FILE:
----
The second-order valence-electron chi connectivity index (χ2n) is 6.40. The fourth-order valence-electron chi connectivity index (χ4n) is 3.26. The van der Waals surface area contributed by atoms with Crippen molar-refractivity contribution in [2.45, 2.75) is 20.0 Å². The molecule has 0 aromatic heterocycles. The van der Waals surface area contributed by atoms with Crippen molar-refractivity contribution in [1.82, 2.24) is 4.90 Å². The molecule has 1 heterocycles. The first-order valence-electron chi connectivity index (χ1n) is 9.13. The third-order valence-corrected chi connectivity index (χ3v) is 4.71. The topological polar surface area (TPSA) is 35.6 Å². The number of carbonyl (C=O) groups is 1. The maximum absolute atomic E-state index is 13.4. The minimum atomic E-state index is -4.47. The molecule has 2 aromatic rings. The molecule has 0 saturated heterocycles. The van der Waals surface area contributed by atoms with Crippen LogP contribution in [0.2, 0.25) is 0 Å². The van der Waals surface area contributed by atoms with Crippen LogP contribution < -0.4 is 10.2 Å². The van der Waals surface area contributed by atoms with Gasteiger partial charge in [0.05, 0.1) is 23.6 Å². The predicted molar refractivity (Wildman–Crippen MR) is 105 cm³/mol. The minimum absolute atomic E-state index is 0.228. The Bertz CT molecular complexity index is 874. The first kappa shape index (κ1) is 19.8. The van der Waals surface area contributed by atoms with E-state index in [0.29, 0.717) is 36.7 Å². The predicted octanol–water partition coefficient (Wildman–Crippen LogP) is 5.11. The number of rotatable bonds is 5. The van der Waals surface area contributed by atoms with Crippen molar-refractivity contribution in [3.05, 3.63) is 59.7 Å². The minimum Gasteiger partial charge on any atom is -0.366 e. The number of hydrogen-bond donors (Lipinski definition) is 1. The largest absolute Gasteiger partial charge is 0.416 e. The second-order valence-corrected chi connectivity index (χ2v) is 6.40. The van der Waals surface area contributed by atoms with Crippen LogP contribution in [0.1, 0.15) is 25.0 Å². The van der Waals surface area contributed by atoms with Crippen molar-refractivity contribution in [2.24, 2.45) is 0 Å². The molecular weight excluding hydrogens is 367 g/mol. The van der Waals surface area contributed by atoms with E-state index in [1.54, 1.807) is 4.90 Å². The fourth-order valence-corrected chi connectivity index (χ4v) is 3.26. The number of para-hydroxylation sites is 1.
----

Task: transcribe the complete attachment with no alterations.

The second-order valence-electron chi connectivity index (χ2n) is 6.40. The fourth-order valence-electron chi connectivity index (χ4n) is 3.26. The van der Waals surface area contributed by atoms with Crippen molar-refractivity contribution in [2.45, 2.75) is 20.0 Å². The molecule has 0 aromatic heterocycles. The van der Waals surface area contributed by atoms with Crippen molar-refractivity contribution in [1.82, 2.24) is 4.90 Å². The molecule has 1 heterocycles. The first-order valence-electron chi connectivity index (χ1n) is 9.13. The third-order valence-corrected chi connectivity index (χ3v) is 4.71. The topological polar surface area (TPSA) is 35.6 Å². The number of carbonyl (C=O) groups is 1. The maximum absolute atomic E-state index is 13.4. The minimum atomic E-state index is -4.47. The molecule has 2 aromatic rings. The molecule has 0 saturated heterocycles. The van der Waals surface area contributed by atoms with Crippen LogP contribution in [0.2, 0.25) is 0 Å². The van der Waals surface area contributed by atoms with Crippen LogP contribution < -0.4 is 10.2 Å². The van der Waals surface area contributed by atoms with Gasteiger partial charge in [0.05, 0.1) is 23.6 Å². The predicted molar refractivity (Wildman–Crippen MR) is 105 cm³/mol. The minimum absolute atomic E-state index is 0.228. The Bertz CT molecular complexity index is 874. The first kappa shape index (κ1) is 19.8. The van der Waals surface area contributed by atoms with E-state index in [0.29, 0.717) is 36.7 Å². The predicted octanol–water partition coefficient (Wildman–Crippen LogP) is 5.11. The number of rotatable bonds is 5. The van der Waals surface area contributed by atoms with Crippen molar-refractivity contribution in [3.05, 3.63) is 59.7 Å². The minimum Gasteiger partial charge on any atom is -0.366 e. The number of hydrogen-bond donors (Lipinski definition) is 1. The largest absolute Gasteiger partial charge is 0.416 e. The second-order valence-corrected chi connectivity index (χ2v) is 6.40. The van der Waals surface area contributed by atoms with Crippen LogP contribution in [0.1, 0.15) is 25.0 Å². The van der Waals surface area contributed by atoms with Crippen molar-refractivity contribution in [2.24, 2.45) is 0 Å². The molecular weight excluding hydrogens is 367 g/mol. The van der Waals surface area contributed by atoms with E-state index in [1.54, 1.807) is 4.90 Å². The fourth-order valence-corrected chi connectivity index (χ4v) is 3.26. The number of para-hydroxylation sites is 1.